These results are in agreement with other studies investigating HRV and functional brain imaging responses to various tasks that did not meet the criteria for this systematic review. For example, Matthews and colleagues correlated HRV and fMRI BOLD signal changes, which were measured during two separate task sessions. A positive correlation was found between peak HF-HRV and fMRI BOLD signal in the left ventral anterior cingulate cortex during a counting Stroop task [23]. No correlational analyses were reported for other brain areas. Napadow and colleagues used novel methodologies to study continuous HRV and cardiac-gated fMRI BOLD signals during a physical perturbation task (dynamic handgrip exercise). Changes in HF-HRV were positively related to fMRI BOLD signal in the right dorsomedial and dorsolateral prefrontal cortex, left amygdala, left hypothalamus and right anterior hippocampus, and negative associations were found between changes in HF-HRV and the left posterior insula, right cerebellum, right mediodorsal thalamus, right parabrachial nucleus/locus ceruleus, left periaqueductal grey, right posterior hippocampus, left caudate nucleus, right septal nucleus, and right medial temporal gyrus [22]. Moreover, Lane and colleagues reported that during emotion induction tasks, HF-HRV correlates with emotion-specific rCBF in the left insula, the medial prefrontal cortex, caudate nucleus, and midbrain (including periaqueductal grey) [24].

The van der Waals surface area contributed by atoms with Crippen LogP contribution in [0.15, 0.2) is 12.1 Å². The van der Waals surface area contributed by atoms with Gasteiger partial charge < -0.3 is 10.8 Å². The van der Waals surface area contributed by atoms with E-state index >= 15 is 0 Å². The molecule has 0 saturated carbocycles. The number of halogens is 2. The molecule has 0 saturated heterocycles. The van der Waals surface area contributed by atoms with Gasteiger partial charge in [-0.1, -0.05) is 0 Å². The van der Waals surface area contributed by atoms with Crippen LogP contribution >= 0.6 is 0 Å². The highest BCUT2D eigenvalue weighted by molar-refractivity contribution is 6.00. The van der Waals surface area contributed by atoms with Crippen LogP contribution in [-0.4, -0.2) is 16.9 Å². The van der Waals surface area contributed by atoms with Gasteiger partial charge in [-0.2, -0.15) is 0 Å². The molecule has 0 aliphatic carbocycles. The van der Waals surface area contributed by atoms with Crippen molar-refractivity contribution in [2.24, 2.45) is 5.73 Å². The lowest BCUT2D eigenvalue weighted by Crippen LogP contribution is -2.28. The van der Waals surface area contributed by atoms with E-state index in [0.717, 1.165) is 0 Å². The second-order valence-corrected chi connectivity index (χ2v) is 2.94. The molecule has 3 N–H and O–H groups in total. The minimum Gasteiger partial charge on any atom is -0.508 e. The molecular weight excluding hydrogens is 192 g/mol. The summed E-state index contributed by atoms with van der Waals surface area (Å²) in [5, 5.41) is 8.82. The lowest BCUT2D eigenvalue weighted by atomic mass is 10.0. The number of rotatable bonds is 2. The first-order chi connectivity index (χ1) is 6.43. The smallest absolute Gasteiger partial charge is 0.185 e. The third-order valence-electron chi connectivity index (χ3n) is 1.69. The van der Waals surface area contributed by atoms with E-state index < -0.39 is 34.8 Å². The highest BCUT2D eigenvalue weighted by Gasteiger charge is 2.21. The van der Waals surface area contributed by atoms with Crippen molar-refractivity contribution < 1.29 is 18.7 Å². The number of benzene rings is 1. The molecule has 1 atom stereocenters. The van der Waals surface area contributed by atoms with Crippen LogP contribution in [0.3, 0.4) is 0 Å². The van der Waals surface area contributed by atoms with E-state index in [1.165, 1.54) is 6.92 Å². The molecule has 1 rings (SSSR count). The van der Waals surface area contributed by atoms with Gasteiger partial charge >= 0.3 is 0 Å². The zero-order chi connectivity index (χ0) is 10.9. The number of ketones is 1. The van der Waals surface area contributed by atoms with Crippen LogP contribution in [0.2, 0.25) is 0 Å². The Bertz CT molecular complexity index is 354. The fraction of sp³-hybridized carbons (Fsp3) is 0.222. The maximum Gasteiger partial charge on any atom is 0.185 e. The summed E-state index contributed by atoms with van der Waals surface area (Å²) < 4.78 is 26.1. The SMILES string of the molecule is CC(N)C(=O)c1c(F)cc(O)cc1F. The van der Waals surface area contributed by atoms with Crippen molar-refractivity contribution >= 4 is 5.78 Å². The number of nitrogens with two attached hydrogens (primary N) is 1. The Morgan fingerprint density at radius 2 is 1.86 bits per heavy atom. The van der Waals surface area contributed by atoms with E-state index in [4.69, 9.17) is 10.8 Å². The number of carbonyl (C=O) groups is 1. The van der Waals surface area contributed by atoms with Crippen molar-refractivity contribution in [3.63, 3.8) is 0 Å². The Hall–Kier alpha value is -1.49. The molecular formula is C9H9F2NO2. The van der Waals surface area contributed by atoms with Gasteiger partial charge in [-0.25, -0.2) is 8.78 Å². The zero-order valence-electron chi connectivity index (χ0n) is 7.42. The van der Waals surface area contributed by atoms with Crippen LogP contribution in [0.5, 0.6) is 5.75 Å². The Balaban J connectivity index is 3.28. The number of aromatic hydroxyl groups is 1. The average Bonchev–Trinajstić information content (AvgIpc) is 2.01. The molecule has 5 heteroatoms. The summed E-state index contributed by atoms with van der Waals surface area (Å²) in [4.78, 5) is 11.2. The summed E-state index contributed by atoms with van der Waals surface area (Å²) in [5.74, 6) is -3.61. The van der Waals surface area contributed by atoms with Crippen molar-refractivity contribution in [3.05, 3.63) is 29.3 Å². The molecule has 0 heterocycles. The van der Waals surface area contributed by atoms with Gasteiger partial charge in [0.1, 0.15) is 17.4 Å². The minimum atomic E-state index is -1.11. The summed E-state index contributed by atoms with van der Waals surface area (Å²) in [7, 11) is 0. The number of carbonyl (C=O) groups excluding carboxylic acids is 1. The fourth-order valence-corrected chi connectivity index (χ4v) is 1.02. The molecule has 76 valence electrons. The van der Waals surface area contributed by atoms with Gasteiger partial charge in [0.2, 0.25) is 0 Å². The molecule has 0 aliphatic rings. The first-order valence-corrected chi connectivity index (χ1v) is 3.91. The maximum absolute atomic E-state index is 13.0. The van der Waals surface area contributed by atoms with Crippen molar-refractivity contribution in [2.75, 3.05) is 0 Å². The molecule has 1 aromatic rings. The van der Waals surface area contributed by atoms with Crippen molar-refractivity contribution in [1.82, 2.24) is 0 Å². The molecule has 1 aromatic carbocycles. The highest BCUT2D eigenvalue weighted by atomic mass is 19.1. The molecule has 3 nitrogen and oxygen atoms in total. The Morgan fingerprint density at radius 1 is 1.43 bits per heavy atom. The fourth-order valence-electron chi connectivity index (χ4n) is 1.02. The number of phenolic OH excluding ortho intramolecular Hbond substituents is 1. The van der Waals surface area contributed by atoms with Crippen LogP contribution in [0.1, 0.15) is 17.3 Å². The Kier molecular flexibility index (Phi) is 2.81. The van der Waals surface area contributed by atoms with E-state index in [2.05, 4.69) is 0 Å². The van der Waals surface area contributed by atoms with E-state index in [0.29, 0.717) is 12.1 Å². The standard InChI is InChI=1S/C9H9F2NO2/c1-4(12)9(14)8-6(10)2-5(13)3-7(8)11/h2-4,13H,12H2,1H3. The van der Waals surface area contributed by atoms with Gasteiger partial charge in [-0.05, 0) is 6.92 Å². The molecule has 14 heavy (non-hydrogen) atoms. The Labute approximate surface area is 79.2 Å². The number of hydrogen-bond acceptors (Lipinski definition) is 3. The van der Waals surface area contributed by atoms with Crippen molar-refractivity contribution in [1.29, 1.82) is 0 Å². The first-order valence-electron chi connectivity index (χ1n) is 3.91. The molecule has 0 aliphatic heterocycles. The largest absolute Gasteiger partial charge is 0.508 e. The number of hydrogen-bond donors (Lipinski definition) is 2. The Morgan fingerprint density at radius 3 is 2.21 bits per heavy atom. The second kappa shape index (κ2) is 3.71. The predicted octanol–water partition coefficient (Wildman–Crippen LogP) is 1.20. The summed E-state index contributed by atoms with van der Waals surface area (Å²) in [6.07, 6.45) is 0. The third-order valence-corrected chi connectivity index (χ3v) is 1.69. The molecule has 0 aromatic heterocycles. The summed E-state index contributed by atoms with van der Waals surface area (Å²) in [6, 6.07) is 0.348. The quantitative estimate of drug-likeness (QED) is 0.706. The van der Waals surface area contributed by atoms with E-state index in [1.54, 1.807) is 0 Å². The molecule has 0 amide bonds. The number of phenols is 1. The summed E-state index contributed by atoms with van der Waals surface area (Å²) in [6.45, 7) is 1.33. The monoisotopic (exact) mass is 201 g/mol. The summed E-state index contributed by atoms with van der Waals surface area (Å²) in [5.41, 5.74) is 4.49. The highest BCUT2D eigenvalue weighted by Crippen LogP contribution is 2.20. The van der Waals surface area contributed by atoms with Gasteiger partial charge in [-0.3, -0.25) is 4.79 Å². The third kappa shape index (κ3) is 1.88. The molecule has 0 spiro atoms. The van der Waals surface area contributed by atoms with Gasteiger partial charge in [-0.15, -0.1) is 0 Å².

The findings of the present systematic review and other studies on HRV and functional brain imaging are consistent with research on the brain areas implicated in stressor-evoked blood pressure reactivity [25]. Those studies indicated that the insula, cingulate cortex, and amygdala are the core components implicated in the blood pressure responses to stress. Blood pressure responses were also related to altered rCBF or BOLD signal changes in the medial, lateral, and dorsal prefrontal cortices, the parietal cortex, occipital cortex, somatosensory cortex, cuneus, lentiform area, caudate, thalamus, and cerebellum [25]. Interpretation and generalisation of the results of the present systematic review and other summary articles in this area are complicated by methodological differences, the potential of statistical type I error related to the analysis of multiple brain structures, and the relatively small number of studies that simultaneously assessed cardiovascular measures and brain responses to psychological distress.